Current nonprofit sector research and recommendations for effective day-to-day practice from ASU faculty, staff, students, and the nonprofit and philanthropic community.
Unlike industries tethered to the private or public sectors, nonprofit organizations have an onus to further a common interest. That’s often why people get involved with them in the first place. Whether it’s a charity, a civic league, a social club, or any other type of NPO, the end product is likely to be an evolving contribution to society rather than a quick buck.
As flag bearers in the march for a greater good, it seems almost requisite that nonprofits should make an effort to go green - insomuch as what’s under our control. In the light of our deepening catalog of climate change research, many believe that the number one concern for our society should be a heightened effort to reduce our environmental impact. Here’s what your nonprofit can do to go green while still carrying out its mission:
- Before you organize your next benefit, fundraiser or elsewise-related event, think about the cleanest way to do it. Public exhibitions inherently produce a good deal of waste, including (but not limited to) paper, food and fuel. Have your event at a convenient, easy-to-reach venue that won’t have people driving their cars from all ends of the earth to get there. If you’re scheduling a meal or some snacks, try reusable plates and utensils. If not, find compostable or biodegradable tableware. Skip the paper name tags and chintzy decorations and organize an activity to have people introduce themselves to one another.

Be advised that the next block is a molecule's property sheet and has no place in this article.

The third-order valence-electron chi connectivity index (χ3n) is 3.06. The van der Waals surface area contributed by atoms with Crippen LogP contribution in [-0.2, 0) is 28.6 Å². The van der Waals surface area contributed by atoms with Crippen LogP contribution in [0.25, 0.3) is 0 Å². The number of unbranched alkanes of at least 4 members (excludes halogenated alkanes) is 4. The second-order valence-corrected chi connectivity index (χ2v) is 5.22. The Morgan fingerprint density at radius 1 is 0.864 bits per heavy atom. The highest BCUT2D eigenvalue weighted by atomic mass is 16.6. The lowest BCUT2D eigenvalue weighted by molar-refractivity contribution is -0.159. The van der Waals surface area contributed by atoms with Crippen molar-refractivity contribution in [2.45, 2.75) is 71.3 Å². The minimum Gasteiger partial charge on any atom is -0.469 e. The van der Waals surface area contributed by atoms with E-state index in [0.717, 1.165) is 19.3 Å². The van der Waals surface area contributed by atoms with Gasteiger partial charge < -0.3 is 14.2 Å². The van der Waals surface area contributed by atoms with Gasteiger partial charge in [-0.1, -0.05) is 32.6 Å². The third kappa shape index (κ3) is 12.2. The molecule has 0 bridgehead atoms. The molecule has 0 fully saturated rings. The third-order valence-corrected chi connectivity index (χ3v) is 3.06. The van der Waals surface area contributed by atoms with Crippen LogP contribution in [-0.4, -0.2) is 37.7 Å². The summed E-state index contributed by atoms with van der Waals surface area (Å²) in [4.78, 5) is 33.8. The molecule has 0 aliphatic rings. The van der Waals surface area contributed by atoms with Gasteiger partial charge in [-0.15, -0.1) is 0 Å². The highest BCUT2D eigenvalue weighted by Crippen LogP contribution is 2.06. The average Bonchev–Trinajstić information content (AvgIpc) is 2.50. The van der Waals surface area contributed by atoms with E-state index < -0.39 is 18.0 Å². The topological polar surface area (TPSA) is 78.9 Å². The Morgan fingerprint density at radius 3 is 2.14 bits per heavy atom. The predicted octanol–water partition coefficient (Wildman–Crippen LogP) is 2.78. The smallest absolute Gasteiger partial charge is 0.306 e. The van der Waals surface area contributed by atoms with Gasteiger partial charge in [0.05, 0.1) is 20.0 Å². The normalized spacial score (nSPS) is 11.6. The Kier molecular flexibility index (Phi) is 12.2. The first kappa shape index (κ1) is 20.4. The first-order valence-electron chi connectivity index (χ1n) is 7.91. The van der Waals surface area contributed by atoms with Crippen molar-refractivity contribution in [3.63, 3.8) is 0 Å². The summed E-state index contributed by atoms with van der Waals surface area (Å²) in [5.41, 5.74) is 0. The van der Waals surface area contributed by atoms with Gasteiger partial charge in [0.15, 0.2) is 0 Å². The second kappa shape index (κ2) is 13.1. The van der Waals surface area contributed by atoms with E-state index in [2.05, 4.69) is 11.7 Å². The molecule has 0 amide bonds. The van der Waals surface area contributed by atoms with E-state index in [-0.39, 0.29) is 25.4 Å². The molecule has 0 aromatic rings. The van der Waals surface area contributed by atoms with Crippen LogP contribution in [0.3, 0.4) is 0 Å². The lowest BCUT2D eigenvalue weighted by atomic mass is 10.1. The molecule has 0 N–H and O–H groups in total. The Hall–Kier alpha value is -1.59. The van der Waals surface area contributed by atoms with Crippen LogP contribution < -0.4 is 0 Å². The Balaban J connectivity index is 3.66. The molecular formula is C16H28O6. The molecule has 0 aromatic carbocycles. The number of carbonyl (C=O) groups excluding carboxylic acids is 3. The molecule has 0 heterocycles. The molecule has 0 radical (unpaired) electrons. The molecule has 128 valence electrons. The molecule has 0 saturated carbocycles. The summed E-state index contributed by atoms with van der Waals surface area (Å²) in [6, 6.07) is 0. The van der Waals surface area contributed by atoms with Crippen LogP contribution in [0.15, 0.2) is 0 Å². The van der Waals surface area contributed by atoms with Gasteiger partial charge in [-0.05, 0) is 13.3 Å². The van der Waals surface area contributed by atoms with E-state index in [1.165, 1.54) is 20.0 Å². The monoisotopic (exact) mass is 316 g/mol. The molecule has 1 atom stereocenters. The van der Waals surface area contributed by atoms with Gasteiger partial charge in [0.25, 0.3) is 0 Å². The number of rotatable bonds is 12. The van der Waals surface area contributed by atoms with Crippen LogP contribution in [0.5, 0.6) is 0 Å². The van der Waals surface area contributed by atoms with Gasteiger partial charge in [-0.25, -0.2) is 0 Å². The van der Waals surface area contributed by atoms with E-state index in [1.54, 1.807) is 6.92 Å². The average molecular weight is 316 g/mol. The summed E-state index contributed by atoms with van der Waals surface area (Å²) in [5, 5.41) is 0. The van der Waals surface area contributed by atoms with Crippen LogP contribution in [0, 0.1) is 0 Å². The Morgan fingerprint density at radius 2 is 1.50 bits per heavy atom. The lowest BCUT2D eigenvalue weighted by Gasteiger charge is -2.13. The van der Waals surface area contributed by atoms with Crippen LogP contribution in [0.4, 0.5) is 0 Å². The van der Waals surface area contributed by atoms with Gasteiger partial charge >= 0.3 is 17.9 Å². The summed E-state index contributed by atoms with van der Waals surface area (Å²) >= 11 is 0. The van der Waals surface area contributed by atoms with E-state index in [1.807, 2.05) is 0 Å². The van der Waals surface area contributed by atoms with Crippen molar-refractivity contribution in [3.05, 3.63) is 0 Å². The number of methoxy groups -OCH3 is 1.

- Conserve around the workplace where you can. Today’s workforce has been calibrated and streamlined for digital communication, so not a whole lot of NPOs should need the mass of paper products we depended on ten or fifteen years ago. Between email, word processors, instant messaging and good old fashioned face-to-face interaction, there’s no need to keep a bunch of potentially-wasted paper sitting around the office. When you do have to print something out or run a sheet through the copier, try going double sided or do it with a lighter shade of ink.
- Incentivize green behavior at every level of the organization. While it’s nice to able to boast your green practices to outsiders, it’s even more important to create a sense of internal earth-first responsibility. Make eco-friendliness a game: try rewarding teams or individuals for meeting recycling goals. Not only will it green your nonprofit, it could also help you build morale.
- Look at what other local nonprofits are doing to subtract from their environmental footprint. Pick and choose the ones you could implement in your own business, and build on their successes. If there’s an opportunity to partner up, don’t hesitate to reach out and see where you can benefit one another’s expertise.
These are four effective places to start, but greening your nonprofit is a case-by-case matter. Keep your eyes and ears open for new ways to make your company the eco-friendliest version of itself. Our society is depending on the non-profit sector to the lead the way when it comes to our greater good.
Allison Finney is a freelancer and blogger within the energy sphere. It's her goal to inspire a more eco-friendly attitude across energy suppliers, utilities, and other industry players alike.
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